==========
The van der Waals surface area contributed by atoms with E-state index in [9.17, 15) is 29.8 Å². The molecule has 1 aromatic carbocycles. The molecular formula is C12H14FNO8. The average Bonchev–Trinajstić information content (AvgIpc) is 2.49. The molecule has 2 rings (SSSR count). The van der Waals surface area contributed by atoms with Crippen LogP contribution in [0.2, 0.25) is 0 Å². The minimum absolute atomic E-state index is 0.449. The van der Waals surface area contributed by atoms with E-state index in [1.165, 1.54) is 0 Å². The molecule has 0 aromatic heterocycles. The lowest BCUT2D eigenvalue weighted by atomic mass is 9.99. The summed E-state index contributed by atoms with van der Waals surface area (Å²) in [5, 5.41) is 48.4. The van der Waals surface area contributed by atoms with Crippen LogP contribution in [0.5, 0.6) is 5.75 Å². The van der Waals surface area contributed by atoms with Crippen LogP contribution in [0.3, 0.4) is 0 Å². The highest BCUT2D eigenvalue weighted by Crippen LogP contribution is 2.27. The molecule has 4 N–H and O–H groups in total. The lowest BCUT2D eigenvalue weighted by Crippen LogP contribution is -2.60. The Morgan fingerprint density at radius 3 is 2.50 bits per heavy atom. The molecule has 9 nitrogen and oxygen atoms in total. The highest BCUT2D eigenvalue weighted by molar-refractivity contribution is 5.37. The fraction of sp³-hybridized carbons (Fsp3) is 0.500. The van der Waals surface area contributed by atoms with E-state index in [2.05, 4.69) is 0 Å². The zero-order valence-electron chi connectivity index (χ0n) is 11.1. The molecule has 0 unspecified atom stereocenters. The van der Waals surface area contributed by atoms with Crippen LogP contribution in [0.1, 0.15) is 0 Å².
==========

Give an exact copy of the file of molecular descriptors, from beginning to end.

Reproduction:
The van der Waals surface area contributed by atoms with E-state index in [9.17, 15) is 29.8 Å². The molecule has 1 aromatic carbocycles. The molecular formula is C12H14FNO8. The average Bonchev–Trinajstić information content (AvgIpc) is 2.49. The molecule has 2 rings (SSSR count). The van der Waals surface area contributed by atoms with Crippen LogP contribution in [0.2, 0.25) is 0 Å². The minimum absolute atomic E-state index is 0.449. The van der Waals surface area contributed by atoms with E-state index in [1.165, 1.54) is 0 Å². The molecule has 0 aromatic heterocycles. The lowest BCUT2D eigenvalue weighted by atomic mass is 9.99. The summed E-state index contributed by atoms with van der Waals surface area (Å²) in [5, 5.41) is 48.4. The van der Waals surface area contributed by atoms with Crippen LogP contribution in [0.5, 0.6) is 5.75 Å². The van der Waals surface area contributed by atoms with Crippen LogP contribution in [0.3, 0.4) is 0 Å². The highest BCUT2D eigenvalue weighted by Crippen LogP contribution is 2.27. The molecule has 4 N–H and O–H groups in total. The lowest BCUT2D eigenvalue weighted by Crippen LogP contribution is -2.60. The Morgan fingerprint density at radius 3 is 2.50 bits per heavy atom. The molecule has 9 nitrogen and oxygen atoms in total. The highest BCUT2D eigenvalue weighted by molar-refractivity contribution is 5.37. The fraction of sp³-hybridized carbons (Fsp3) is 0.500. The van der Waals surface area contributed by atoms with E-state index in [2.05, 4.69) is 0 Å². The zero-order valence-electron chi connectivity index (χ0n) is 11.1. The molecule has 0 unspecified atom stereocenters. The van der Waals surface area contributed by atoms with Crippen LogP contribution in [0.1, 0.15) is 0 Å².